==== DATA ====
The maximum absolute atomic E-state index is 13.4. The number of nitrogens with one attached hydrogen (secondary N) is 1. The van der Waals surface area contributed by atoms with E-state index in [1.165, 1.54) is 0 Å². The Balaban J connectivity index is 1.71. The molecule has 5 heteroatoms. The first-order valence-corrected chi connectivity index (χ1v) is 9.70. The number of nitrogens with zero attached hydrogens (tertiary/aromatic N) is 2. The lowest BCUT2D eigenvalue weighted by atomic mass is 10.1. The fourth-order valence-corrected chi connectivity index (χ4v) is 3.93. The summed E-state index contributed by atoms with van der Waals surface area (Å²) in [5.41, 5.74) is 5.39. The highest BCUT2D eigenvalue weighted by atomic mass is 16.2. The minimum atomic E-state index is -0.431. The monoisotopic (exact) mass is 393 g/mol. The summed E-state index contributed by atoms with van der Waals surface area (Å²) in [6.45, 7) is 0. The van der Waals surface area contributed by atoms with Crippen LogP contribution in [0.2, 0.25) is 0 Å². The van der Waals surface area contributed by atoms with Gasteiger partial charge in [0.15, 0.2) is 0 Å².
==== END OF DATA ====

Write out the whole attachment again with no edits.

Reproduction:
The maximum absolute atomic E-state index is 13.4. The number of nitrogens with one attached hydrogen (secondary N) is 1. The van der Waals surface area contributed by atoms with E-state index in [1.165, 1.54) is 0 Å². The Balaban J connectivity index is 1.71. The molecule has 5 heteroatoms. The first-order valence-corrected chi connectivity index (χ1v) is 9.70. The number of nitrogens with zero attached hydrogens (tertiary/aromatic N) is 2. The lowest BCUT2D eigenvalue weighted by atomic mass is 10.1. The fourth-order valence-corrected chi connectivity index (χ4v) is 3.93. The summed E-state index contributed by atoms with van der Waals surface area (Å²) in [5.41, 5.74) is 5.39. The highest BCUT2D eigenvalue weighted by atomic mass is 16.2. The minimum atomic E-state index is -0.431. The monoisotopic (exact) mass is 393 g/mol. The summed E-state index contributed by atoms with van der Waals surface area (Å²) in [6.45, 7) is 0. The van der Waals surface area contributed by atoms with Crippen LogP contribution in [0.2, 0.25) is 0 Å². The van der Waals surface area contributed by atoms with Gasteiger partial charge in [0.15, 0.2) is 0 Å².